Sunday, August 23, 2009

I Wake Up Screaming (1941)

The American working title, "Hot Spot".
Used for the UK release.

USA 1941
82 min
Starring: Victor Mature, Carole Landis, Betty Grable and Laird Cregar, among others.

In classic film noir manner, the audience enters the picture in the midst of action. Frankie Christopher (Mature) is being interrogated about the murder of a young model, Vicky Lynn (Landis). Frankie's account on what he knows about the murder turns into a, by him narrated, story that unfolds to us.

Vicky Lynn has been found murdered in her apartment. Frankie's relationship to the dead model is that he discovered her as a waitress, exploiting her into becoming a model and socialite. The night she was murdered was the night she was leaving her modelling career for a future in Hollywood - something that made Frankie feel betrayed and makes him the prime suspect.

The narration repeats with the sister Jill's (Grable's) story. When Jill enters the crime scene she sees Frankie kneeling over the dead body, but she is sure that he is innocent. Romantic feelings develop between Frankie and Jill, which further complicated the investigation with suspicion from the police.

And here's where the fascinating Laird Cregar [portrait post here] enters as the suspecting police inspector Ed Cornell. He is certain that Frankie is responsible for the murder, and follows him around like a shadow.

Laird Cregar as Ed Cornell.

Is Cornell right? Is he wrong? Or can he, perhaps, be wrong with purpose? That's what going through your mind all through the film the first time you see it. When Frankie starts dating Jill you can't help but feeling that something fishy is going on, even though it logically shouldn't be that way.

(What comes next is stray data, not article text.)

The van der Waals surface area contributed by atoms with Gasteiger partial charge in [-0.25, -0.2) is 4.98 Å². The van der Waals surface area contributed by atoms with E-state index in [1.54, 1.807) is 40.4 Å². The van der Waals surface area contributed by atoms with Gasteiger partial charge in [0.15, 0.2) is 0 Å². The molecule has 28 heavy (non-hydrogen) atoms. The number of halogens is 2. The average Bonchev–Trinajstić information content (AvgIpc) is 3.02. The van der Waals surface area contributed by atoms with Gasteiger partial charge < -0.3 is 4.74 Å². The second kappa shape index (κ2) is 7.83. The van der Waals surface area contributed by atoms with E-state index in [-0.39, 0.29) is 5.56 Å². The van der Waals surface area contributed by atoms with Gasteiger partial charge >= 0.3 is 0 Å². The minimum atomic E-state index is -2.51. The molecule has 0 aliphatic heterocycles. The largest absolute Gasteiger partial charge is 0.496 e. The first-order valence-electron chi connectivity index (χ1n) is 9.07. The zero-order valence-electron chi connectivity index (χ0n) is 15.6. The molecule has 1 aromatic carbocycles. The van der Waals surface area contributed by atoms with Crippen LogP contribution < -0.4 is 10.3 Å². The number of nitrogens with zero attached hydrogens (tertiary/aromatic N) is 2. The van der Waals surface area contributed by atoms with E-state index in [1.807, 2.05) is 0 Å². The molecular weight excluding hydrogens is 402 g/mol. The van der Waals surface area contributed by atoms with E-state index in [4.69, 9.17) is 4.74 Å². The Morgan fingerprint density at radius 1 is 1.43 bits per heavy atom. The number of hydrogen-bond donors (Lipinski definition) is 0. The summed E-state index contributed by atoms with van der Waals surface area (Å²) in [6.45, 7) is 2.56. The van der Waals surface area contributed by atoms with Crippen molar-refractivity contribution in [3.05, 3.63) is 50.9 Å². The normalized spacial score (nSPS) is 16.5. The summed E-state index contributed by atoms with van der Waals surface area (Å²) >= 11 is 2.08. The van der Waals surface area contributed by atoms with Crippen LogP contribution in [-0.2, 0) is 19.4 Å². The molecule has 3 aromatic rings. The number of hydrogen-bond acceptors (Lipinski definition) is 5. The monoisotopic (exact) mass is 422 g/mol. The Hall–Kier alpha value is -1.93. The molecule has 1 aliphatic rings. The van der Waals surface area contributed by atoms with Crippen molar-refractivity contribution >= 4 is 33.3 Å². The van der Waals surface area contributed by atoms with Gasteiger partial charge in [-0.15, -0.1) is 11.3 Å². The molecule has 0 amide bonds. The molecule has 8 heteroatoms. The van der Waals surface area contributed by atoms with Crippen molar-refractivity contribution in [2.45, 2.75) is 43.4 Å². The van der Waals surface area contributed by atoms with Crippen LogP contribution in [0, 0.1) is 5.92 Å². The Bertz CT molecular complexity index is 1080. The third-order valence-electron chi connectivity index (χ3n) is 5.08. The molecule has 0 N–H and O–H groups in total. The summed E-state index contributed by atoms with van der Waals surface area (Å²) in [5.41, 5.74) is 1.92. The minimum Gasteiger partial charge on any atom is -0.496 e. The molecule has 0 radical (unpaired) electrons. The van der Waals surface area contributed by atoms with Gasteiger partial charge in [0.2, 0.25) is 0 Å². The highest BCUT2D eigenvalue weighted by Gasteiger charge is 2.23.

Deleted Scene: Betty Grable sings "Daddy" in a scene that was deleted to be able to promote her as doing an entirely dramatic role. I thought it was really charming (and I recognize those slimy looks from her boss, ew...), but it was a good idea to cut it. It doesn't feel right in this movie.

I Wake Up Screaming is a suspenceful crime film, with several plot turns and a sweet, "not cheesy" romantic sub-plot. Even though Carole Landis is "the beautiful one" in the film, I am more charmed with the curvy figure and soft lips of Betty Grable, who gives a wonderful performance in the role of the victim's sister. She's charming, alright! I simply adore the scene where she and Mature break into a bicycle shop, and while talking she's working hard with releasing him from his handcuffs with a saw.
I wish to see more of Grable's dramatic performances, but I guess they might be pretty rare...

By the way - am I the only one feeling that all the male characters' fascination and devotion for the dead model rather reminds you of the film Laura, that came three years later?

Carole Landis as Vicky Lynn.

I've already told you the tragic fate of Laird Cregar, who died three years later in 1944. His was not, unfortunately, the only sad story of the cast. Carole Landis took her own life with Seconal in 1948, at the age of 29. It is believed to be the combined tragedies of four failed marriages, a career that never took off, financial problems and a passionate affair with the married Rex Harrison that finally broke her down.